Stone flooring is a wide category, with very different types of stone and grades. Contrary to what many people think, quality varies a lot within each type of stone. And most stones are softer and more porous than people imagine - which can turn stone flooring into a headache.
Be aware of potential pitfalls and low-priced stone. Low prices often mean low-grade stone with defects, faults, high filler, non-uniformity or high porosity. Also think twice before installing stone. Use it selectively.
See, for details: Granite and other Stone Flooring
Tile durability: porcelain and ceramic tile
Ceramic tile can be an excellent and cheap alternative to stone. But all depends on the type of ceramic… Ceramic tile is a wide category that includes traditional unglazed tile – terracotta, quarry tile… - but also several types of glazed tile.
Glazed tiles come in wide variety of colors and patterns, sometimes imitating stone (and even wood) and have excellent wear- and water-resistance. But there are also low-quality and low-priced products.
Which is best: glazed or unglazed ceramic?
Unglazed ceramic (terracotta, Saltillo, quarry tile…) has a natural and rustic look. Glazed ceramic comes in a much wider set of patterns and colors and is more stain and wear resistant, and is mostly maintenance-free.
Porcelain flooring is a special type of ceramic tile, extremely hard and impervious. Like ceramic, it can also be glazed or unglazed (full-bodied).
Porcelain tile is excellent for rooms and areas of the house where there is a high risk of moisture penetration, and also for some outdoor uses.
Porcelain is now much more cheaper than some years ago: you can buy porcelain tile at prices as low as $1,5-$2 per square foot, though average prices are a lot higher.
Vinyl and Natural Linoleum Flooring Guide
Vinyl is a low-cost and flexible flooring choice, with good wear- and water-resistance, mostly used in bathrooms and kitchens.
But vinyl is an environmentally-unfriendly plastic (do not confuse vinyl with linoleum…) and in some cases a source of volatile organic compounds (VOC's) and indoor air quality contamination.
Often referred to as "vinyl", linoleum is in fact a very different product, made from natural elements: linseed oil, wood flour, cork dust, tree resins, ground limestone and mineral pigments…
Linoleum is inexpensive, easy to clean and a healthy flooring product, largely used in center cares and hospitals due to its natural bactericidal properties. A popular flooring some decades ago, linoleum is now regaining market share with its new colors and patterns.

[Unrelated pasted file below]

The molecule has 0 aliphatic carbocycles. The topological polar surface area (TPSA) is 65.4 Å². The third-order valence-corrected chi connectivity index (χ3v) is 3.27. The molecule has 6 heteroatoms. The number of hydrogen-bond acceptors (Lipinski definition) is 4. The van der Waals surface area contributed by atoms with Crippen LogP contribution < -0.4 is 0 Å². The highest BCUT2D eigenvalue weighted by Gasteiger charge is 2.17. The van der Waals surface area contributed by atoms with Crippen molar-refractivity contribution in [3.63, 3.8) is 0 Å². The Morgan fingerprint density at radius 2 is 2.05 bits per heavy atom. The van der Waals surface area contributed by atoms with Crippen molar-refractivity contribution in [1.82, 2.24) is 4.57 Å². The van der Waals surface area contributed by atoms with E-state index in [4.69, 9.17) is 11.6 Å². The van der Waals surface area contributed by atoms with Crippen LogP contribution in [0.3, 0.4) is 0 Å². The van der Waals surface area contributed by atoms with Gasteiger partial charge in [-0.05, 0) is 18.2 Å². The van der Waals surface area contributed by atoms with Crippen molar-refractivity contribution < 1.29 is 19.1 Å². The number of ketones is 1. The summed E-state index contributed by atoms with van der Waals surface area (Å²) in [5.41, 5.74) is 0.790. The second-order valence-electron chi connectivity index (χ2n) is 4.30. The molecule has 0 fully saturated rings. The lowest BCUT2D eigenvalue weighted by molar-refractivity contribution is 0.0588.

The problem with linoleum is its moderate wear-resistance and maintenance requirements. Though water-resistant, linoleum is porous and excess water can be a problem.
See, for details: True natural linoleum flooring
Is carpet flooring doomed?
For those who still love carpet, there are now some new and healthier carpet products (and area rugs). Just do not forget the reasons why carpet has fallen out of favor: it may be a cause of allergies, has a small lifespan and is prone to stains and water problems.
Carpet flooring has fallen out of favour with most consumers, but there are still people who love carpeting. For them there are now new environmentally-friendly and healthy carpet choices that do not release harmful VOC's or other chemicals and are recyclable - solving the problem of billions of pounds of carpet disposed of each year.
You just have to choose carpet – and rugs - made from natural wool, sisals, jutes, sea-grass, vegetable-dyed yarn, and to avoid products with vinyl backing.
These sustainable and healthier carpet and area rugs come at competitive prices and with multiple colors and patterns.
See, for more details: Natural Wool vs Sisal and Synthetic Carpet
Besides common oak, cherry, maple and other traditional wood flooring options, the market is currently offering other less common “wood” options: eucalyptus, bamboo, cork... and also laminate, engineered wood, salvaged wood...
Be aware of the pros and cons of wood flooring and its maintenance requirements. Pay attention to issues like the dryness of the wood, or the installation and finishes; they can be more important than the hardness of the wood.